Where do you want to go tomorrow?: … or rather (clears throat) “Do you know where you’re going to? Do you like the things that life is showing you? Where are you going to? Do you know?” No, I haven’t entirely lost my mind. Context is here; noticed it over here; lyrics to “Theme from Mahogany” now playing in your head are right here.

Black skin, white skin: … and all the skin in between, according to one Australian researcher’s explanation.

After the day I just had: … it sure feels good to lock “Beautiful Night” (7.3 MB) on repeat in the iBook currently known as Orange Moon, plunge down into Powell BART after a short skitter along the San Francisco streetscape and head home to my honey. And no, it’s not a cover of “It’s Gonna Be A Beautiful Night,” that sublime live Prince track off his “Sign o’ The Times” album.

Listen to it: six minutes and twenty-five seconds of hip-swaying high-as-hallelujah head-baked noodling, mellow as wine and mildly sensorily psychoactive. A crisp tabla, what sounds like thumb piano or tuned percussion, an amusingly oblique vocal sample, a floaty electric guitar riff, rounded bass, drums and trumpet: all those ingredients, and man do I love the taste. It’s not un-post-rocky, un-Tortoise-like.

It’s the last track on Ani DiFranco’s new album “Revelling,” the first of the two CDs that make up “Revelling/Reckoning,” the Righteous Babe’s latest project. Walked home from Lake Merritt BART listening to it last night; the next-to-last track, “Rock Paper Scissors,” had ended just as my train pulled in. “Beautiful Night” made for a great soundtrack for walking home through the dusk along Madison Street, glancing west at intersections to see the fog like a high wall of surf frozen miles high by some celestial remote.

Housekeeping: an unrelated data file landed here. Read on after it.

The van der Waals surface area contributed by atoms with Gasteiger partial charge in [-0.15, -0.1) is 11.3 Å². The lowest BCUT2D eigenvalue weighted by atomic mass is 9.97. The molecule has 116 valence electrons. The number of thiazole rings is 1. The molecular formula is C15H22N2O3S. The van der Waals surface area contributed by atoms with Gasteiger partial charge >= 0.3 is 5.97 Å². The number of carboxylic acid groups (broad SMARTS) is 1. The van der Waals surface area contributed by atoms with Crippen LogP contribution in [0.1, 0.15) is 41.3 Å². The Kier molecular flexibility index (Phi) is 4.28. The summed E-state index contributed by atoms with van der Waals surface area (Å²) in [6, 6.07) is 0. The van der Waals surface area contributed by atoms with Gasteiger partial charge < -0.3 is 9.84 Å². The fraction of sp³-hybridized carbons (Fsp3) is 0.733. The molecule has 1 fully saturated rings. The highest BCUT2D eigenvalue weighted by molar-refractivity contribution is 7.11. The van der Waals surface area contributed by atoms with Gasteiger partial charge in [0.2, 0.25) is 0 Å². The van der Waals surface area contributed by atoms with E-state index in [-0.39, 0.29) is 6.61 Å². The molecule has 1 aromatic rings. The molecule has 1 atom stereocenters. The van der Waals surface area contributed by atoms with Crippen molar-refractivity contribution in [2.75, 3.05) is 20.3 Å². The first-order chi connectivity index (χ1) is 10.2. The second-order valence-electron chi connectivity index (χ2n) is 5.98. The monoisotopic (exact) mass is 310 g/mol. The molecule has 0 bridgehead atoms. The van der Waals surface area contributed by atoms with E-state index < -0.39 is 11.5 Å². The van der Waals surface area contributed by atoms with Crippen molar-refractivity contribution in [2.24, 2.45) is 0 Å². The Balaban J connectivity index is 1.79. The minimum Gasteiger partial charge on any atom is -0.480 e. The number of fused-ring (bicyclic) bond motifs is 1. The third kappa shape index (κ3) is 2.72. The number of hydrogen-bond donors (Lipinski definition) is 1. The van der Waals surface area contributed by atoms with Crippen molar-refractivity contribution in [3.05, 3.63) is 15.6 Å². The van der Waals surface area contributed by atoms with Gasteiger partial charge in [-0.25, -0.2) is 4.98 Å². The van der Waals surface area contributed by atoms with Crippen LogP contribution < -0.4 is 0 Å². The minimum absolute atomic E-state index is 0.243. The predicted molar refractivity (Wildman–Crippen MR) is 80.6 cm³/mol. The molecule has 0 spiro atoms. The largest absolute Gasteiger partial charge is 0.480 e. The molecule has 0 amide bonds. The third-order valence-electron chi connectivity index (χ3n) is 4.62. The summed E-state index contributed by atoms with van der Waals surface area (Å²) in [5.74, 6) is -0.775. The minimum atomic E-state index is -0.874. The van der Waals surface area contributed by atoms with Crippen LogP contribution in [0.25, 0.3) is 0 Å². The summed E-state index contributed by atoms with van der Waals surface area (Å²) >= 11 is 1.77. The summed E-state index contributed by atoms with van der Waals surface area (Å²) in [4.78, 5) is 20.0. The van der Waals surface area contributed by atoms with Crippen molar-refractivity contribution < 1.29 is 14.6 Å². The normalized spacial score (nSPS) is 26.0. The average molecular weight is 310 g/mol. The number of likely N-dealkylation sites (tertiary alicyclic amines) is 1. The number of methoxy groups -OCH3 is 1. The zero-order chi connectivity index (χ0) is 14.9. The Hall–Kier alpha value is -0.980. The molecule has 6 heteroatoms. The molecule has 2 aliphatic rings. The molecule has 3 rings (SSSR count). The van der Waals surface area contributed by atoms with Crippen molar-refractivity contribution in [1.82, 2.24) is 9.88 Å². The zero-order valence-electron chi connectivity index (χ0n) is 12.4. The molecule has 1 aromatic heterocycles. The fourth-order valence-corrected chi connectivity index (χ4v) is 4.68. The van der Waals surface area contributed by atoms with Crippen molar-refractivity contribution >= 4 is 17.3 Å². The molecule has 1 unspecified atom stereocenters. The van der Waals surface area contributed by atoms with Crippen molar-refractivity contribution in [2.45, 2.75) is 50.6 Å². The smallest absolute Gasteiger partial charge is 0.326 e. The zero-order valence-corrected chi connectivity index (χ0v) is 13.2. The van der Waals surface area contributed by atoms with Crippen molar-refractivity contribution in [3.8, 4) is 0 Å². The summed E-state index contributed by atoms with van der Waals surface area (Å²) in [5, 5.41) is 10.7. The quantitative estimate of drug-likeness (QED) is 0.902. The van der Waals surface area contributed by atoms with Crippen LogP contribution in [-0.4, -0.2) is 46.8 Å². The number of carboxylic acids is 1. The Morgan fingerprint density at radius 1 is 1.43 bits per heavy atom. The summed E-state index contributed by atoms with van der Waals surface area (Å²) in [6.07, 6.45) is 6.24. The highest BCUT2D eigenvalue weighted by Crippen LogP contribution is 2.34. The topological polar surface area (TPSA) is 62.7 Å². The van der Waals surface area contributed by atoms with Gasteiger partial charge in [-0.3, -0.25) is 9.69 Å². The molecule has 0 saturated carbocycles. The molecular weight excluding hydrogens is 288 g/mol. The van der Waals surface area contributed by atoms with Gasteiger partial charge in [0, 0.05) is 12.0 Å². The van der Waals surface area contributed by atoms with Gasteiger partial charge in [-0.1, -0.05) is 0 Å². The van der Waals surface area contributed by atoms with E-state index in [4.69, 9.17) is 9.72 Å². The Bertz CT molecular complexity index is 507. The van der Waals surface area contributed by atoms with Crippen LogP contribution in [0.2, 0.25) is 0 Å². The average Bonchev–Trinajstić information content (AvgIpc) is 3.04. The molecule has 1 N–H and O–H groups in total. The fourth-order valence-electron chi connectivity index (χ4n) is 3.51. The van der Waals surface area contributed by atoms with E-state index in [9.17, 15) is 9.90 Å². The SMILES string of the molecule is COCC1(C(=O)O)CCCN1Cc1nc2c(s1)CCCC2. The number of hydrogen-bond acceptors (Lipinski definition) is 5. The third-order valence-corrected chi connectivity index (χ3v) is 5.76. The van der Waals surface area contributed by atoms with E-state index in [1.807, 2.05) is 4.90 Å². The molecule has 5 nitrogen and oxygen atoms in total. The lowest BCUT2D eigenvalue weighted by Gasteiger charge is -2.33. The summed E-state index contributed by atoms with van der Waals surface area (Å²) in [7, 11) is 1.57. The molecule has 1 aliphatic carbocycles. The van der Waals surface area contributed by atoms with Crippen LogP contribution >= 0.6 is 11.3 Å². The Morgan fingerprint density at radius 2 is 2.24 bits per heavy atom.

I do like my walking-home soundtracks, as you know. Maybe it’s just that my barriers are down, and any ol’ thing sounds good to me. But I loved it last night, and now that the fog is socking the city in and fading the skyline outside my window to grey, I can honestly say that it’s all I want to hear. That is, until I get around to the other songs.

Survey says: … That nasty stench of anti-China bias that’s been going around didn’t just magically appear. Three things that leaped out at me:

  • The survey found that more Americans were uncomfortable voting for an Asian-American to be president (24 percent of those surveyed) than for a candidate who was African American (15 percent), a woman (14 percent) or Jewish (11 percent).
  • The survey, done by interviewing 1,216 Americans at least 18 years old by telephone randomly across the country, found that many of the attitudes toward Chinese-Americans were applied to Asian-Americans generally because most non-Asian Americans did not differentiate between the two.
  • According to the survey, 91 percent of Americans believe Chinese-Americans have strong family values, 77 percent said they were honest as business people and 67 percent said they placed a high value on education.

    Yet 24 percent of those surveyed said they would not approve of intermarriage with an Asian-American.